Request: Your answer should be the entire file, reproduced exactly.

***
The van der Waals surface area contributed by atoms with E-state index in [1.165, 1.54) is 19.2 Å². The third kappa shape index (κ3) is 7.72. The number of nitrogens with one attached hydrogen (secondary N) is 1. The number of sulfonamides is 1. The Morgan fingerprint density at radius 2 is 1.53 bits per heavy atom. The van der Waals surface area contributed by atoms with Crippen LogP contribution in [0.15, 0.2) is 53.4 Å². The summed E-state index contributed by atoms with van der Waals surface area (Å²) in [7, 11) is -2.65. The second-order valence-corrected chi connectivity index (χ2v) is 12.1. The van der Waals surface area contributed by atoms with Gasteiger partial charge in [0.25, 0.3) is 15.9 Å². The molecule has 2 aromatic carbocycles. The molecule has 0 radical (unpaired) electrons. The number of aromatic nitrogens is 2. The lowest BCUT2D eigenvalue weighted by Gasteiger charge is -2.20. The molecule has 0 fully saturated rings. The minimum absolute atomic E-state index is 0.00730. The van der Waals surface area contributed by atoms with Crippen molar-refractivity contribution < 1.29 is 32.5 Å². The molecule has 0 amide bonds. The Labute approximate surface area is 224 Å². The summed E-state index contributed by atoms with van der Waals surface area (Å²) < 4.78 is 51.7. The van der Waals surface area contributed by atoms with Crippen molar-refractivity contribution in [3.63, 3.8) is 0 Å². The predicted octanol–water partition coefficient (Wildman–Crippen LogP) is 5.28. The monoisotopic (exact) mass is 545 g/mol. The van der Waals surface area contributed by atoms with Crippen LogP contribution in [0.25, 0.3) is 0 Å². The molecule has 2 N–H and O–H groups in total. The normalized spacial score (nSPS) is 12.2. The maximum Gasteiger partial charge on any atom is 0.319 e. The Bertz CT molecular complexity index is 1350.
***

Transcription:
The van der Waals surface area contributed by atoms with E-state index in [1.165, 1.54) is 19.2 Å². The third kappa shape index (κ3) is 7.72. The number of nitrogens with one attached hydrogen (secondary N) is 1. The number of sulfonamides is 1. The Morgan fingerprint density at radius 2 is 1.53 bits per heavy atom. The van der Waals surface area contributed by atoms with Crippen LogP contribution in [0.15, 0.2) is 53.4 Å². The summed E-state index contributed by atoms with van der Waals surface area (Å²) in [7, 11) is -2.65. The second-order valence-corrected chi connectivity index (χ2v) is 12.1. The van der Waals surface area contributed by atoms with Gasteiger partial charge in [0.25, 0.3) is 15.9 Å². The molecule has 2 aromatic carbocycles. The molecule has 0 radical (unpaired) electrons. The number of aromatic nitrogens is 2. The lowest BCUT2D eigenvalue weighted by Gasteiger charge is -2.20. The molecule has 0 fully saturated rings. The minimum absolute atomic E-state index is 0.00730. The van der Waals surface area contributed by atoms with Crippen molar-refractivity contribution < 1.29 is 32.5 Å². The molecule has 0 amide bonds. The Labute approximate surface area is 224 Å². The summed E-state index contributed by atoms with van der Waals surface area (Å²) < 4.78 is 51.7. The van der Waals surface area contributed by atoms with Crippen molar-refractivity contribution in [3.63, 3.8) is 0 Å². The predicted octanol–water partition coefficient (Wildman–Crippen LogP) is 5.28. The monoisotopic (exact) mass is 545 g/mol. The van der Waals surface area contributed by atoms with Crippen LogP contribution in [0.25, 0.3) is 0 Å². The molecule has 2 N–H and O–H groups in total. The normalized spacial score (nSPS) is 12.2. The maximum Gasteiger partial charge on any atom is 0.319 e. The Bertz CT molecular complexity index is 1350.